That’s absolutely true. Military would rarely if ever use anything except powder food and lead, from the enemy, it would only be rare, but possible for a civilian.
One needs think how would a person have got x
There is a very long documented history of soldiers scrounging for whatever they could use, and the use of captured military and civilian items. (Should I mention southerners during the ACW by way of one of the best known periods when southern soldiers sometimes wore so much Federal uniform items and equipment they were mistaken for Federals by other southern units?)
The visual media of the 18th century is limited to artists renderings, some of them made years or even decades after events happened. The accuracy of those renderings or paintings are not always considered accurate. That leaves us with having to consider written documentation, and there are indications that yes, captured items were used (or can be documented for specific time periods). Any use of "captured" items should be used, only with documentation that shows time/place instead of re-enacting and living historians do....for the entire war.
The light companies of the first battalion of the 60th Foot in 1758/9 swapped out their Besses for captured Charlevilles. Because they were not regimental/Crown property, they were permitted to cut them down so they be used as improvised fusils that were lighter to carry, easier to handle in dense woodlands and in potential close combat situations that arise when these companies were used as skirmishing and scouting elements. The light companies also heavily modified their issue regimental by cutting them down, removing "bulk" to the point that a regimental started to resemble a sleeved waistcoat.
Roger's Rangers were issued a uniform, however, the ranger units are also known to have modified whatever they had, in order to fit their own needs. Captured items of all sorts were used, including Indian made items (snow shoes) and mocs and/or bare feet were preferred because any footprints left behind and seen by Indians or French were not as easily identified as a shod foot being European, not Indian.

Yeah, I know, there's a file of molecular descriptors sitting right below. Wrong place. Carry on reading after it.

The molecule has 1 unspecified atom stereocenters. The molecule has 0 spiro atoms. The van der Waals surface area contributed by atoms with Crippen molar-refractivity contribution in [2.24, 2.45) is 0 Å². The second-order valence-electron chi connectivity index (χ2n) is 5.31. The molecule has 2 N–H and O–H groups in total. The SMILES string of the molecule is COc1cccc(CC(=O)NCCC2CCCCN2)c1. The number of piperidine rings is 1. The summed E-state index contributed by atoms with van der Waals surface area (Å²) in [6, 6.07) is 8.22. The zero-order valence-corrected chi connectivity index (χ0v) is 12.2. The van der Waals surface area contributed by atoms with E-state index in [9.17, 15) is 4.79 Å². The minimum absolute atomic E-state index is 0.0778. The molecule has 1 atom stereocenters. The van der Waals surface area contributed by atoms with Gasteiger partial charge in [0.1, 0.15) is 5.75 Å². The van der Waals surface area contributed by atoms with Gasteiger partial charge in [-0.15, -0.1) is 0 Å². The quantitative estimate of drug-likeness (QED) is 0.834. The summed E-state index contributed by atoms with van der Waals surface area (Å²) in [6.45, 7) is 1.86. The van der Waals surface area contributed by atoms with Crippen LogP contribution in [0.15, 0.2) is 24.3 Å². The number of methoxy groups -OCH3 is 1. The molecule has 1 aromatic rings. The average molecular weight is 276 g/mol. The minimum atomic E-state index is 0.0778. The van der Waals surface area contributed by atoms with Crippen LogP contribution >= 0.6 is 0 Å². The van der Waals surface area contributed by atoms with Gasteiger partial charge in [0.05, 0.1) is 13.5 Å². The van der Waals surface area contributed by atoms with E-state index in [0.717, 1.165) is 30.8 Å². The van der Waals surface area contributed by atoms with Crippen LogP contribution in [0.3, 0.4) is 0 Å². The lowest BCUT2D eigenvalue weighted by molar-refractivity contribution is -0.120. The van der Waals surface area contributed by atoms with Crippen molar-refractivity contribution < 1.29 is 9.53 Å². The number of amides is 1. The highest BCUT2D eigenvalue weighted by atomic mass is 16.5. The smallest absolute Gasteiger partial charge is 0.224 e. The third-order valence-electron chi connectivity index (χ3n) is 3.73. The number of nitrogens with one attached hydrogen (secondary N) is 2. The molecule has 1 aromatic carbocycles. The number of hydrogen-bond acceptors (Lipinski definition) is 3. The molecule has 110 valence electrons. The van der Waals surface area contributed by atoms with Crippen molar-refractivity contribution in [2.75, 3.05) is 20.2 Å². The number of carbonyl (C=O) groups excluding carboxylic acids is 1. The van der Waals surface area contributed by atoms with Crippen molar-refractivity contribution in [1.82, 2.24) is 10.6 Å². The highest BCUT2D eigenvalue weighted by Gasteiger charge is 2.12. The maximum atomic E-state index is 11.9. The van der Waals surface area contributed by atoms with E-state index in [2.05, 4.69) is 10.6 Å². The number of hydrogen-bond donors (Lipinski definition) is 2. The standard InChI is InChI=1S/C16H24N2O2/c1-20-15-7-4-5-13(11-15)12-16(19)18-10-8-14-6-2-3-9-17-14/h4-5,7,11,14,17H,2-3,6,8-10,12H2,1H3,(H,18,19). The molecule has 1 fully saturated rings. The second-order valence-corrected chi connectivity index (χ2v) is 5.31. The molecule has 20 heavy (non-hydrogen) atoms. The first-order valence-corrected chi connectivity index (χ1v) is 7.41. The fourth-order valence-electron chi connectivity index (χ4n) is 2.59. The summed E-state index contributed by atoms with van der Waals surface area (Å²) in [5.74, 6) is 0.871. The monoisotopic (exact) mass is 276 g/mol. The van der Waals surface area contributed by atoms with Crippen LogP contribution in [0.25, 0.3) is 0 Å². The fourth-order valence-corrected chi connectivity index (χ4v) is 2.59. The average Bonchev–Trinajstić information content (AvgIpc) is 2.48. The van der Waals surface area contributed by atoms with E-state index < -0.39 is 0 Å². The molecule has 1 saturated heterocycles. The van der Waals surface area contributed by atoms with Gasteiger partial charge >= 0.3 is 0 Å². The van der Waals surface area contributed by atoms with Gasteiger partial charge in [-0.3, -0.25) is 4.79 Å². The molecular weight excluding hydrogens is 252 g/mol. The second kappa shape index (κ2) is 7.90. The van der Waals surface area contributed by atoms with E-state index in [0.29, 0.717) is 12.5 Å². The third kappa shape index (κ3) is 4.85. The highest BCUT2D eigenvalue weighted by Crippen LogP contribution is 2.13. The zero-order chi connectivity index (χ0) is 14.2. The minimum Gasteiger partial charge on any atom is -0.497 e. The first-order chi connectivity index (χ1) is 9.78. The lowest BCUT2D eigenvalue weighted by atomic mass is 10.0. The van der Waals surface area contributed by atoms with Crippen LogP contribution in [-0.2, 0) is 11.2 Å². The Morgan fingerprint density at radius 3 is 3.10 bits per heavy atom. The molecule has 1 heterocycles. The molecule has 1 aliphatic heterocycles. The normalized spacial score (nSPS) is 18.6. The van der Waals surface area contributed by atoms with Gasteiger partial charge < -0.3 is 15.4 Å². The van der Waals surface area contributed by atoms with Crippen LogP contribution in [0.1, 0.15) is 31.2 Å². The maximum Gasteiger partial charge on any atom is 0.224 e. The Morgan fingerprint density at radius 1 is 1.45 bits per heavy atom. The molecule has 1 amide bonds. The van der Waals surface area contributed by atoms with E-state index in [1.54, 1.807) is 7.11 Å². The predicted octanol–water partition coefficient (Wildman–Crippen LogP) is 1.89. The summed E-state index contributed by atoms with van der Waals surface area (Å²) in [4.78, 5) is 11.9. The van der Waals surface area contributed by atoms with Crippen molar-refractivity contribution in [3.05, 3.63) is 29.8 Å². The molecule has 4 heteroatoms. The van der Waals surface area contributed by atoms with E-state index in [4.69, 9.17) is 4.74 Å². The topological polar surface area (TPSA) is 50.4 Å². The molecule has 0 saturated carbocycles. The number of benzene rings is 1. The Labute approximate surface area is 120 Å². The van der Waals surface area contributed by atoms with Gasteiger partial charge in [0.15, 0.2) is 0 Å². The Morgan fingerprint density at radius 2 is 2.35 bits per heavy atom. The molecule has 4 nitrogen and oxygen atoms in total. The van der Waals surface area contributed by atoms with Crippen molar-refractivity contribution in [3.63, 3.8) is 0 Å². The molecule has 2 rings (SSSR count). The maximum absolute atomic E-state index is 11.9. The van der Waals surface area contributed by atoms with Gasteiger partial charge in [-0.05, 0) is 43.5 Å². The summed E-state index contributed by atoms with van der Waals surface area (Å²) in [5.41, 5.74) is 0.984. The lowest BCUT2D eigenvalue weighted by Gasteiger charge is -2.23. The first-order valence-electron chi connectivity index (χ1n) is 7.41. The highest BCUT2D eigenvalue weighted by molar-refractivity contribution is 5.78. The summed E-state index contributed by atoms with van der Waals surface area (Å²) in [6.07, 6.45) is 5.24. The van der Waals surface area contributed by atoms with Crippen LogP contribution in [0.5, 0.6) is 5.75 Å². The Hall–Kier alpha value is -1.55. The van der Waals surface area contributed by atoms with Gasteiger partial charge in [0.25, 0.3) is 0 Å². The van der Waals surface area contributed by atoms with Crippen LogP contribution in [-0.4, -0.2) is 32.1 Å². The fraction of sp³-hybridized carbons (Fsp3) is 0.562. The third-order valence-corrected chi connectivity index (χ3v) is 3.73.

The French were notoriously short on script and coinage to use for paying troops. If there was hard currency available in the form of silver or gold coins, what monarch's head was on it was less important than the type of metal and how much it weighted.
On campaigns, leather footwear could wear out fast, and replacing shoes on the frontier or in your opponents territory, taking the shoes or mocs off a dead man or prisoners feet wouldn't have raised any eyebrows. Add to that, the long established tradition of searching prisoners for valuables and looting the dead.
In winter, soldiers in the field have often worn as many layers of clothing as they could get to fend off the worst of it. Captured winter-time clothing worn as layers under the outer and visible uniform. Shirts, waistcoats (depending on color, and overdyed if possible) might even be used in fairer weather.
SH....check out Track of the Wolf's fancy combination French musket tool, with ball puller, knapping hammer and screw-driver combination, but without the kitchen sink. It's patterned after one found at Louisbourg and is a period FRENCH item for use with a Charleville.
Instead of doing the ever-popular thing of "British" during the F&I Period, I'd suggest checking out French units (they are probably very rare out west where you are!). You might want to consider what aspects of the period appeal to you most. Some units focus on the military aspect, others place importance on camp life rather than a hard-core military impression so it can be a family centered unit instead. Then there are shades in-between.